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Number of files per directory

I need to save 1 milion static html files in one directory as there is not possible to group the files into the directories (all files must have path like page-name.html. Already tested with 200 000 fles and seem to be no problem on Linux, but wonder if still won't be problematic with 1 million of static pages?

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migrated from stackoverflow.com May 15 '11 at 14:01

This question came from our site for professional and enthusiast programmers.

marked as duplicate by Gilles, Michael Mrozek May 16 '11 at 21:41

This question has been asked before and already has an answer. If those answers do not fully address your question, please ask a new question.

question, maybe you could put those files into a sql database instead? – Johan May 16 '11 at 10:43
Not an answer to your question, but most of the time in scenarios such as this, you would in fact create multiple directories to improve performance (huge directories are slow as molasses). With truly random file names, a common situation is to use the first one, two or three letters of the file name and make it a directory. So a file named "1bcaf.html" would go into maindir/1bc/1bcaf.html". Doing this would require restructuring the code that accesses it, which may or may not be possible in your situation. – Kevin Keane Apr 20 '15 at 21:28

The number of inodes that can be created on a linux system is typically extremely massive. The exact number depends on a LOT of variables, but here's a thread on the Ubuntu forums about calculating inodes for your system and about how to show information through terminal commands.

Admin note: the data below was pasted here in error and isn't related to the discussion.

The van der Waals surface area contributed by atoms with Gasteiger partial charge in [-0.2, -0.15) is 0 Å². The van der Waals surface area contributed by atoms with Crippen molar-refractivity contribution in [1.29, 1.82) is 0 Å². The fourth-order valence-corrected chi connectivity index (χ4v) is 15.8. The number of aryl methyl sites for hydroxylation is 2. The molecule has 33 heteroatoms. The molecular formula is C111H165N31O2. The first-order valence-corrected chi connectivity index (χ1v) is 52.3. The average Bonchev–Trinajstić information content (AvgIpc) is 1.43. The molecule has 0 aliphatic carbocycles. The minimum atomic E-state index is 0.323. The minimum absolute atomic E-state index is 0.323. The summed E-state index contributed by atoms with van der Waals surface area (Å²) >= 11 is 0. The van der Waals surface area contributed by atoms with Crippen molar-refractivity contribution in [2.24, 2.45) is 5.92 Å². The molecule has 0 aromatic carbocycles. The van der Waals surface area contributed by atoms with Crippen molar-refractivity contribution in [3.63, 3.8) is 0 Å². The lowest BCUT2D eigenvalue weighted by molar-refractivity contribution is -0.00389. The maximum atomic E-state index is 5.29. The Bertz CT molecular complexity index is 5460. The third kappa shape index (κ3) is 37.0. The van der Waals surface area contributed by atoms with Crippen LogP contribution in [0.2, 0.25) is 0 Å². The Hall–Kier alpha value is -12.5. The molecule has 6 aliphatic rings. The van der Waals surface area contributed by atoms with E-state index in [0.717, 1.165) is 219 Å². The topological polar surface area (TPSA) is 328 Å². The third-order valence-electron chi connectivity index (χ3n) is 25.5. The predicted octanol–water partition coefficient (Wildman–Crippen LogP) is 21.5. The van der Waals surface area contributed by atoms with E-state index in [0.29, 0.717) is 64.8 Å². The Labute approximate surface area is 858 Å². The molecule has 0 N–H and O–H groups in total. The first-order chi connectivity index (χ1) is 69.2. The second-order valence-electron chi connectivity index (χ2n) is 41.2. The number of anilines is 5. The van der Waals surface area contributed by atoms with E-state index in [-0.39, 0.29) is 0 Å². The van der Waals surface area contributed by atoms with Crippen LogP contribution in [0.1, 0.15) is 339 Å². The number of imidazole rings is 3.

Edit (Ubuntuforums thread now requires login):
Here's essentially what the thread says, and references Wikipedia.

It varies. First off, depending on what file system your Linux install uses. The default is ext3, but even within that filesystem, the maximum number of files varies. From Wikipedia:


The maximum number of inodes (and hence the maximum number of files and directories) is set when the file system is created. If V is the volume size in bytes, then the default number of inodes is given by V/2^13 (or the number of blocks, whichever is less), and the minimum by V/2^23. The default was deemed sufficient for most applications.

The Wikipedia quote is cited as plain text, so there's no verifiable source, so that's pretty much the end of that trail.

I think the bottom line is that unless you've filled your disk with billions of tiny files, you're probably going to run out of disk space before you run out of inodes.

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Thanks a lot for useful information. – Newbie1 May 15 '11 at 13:32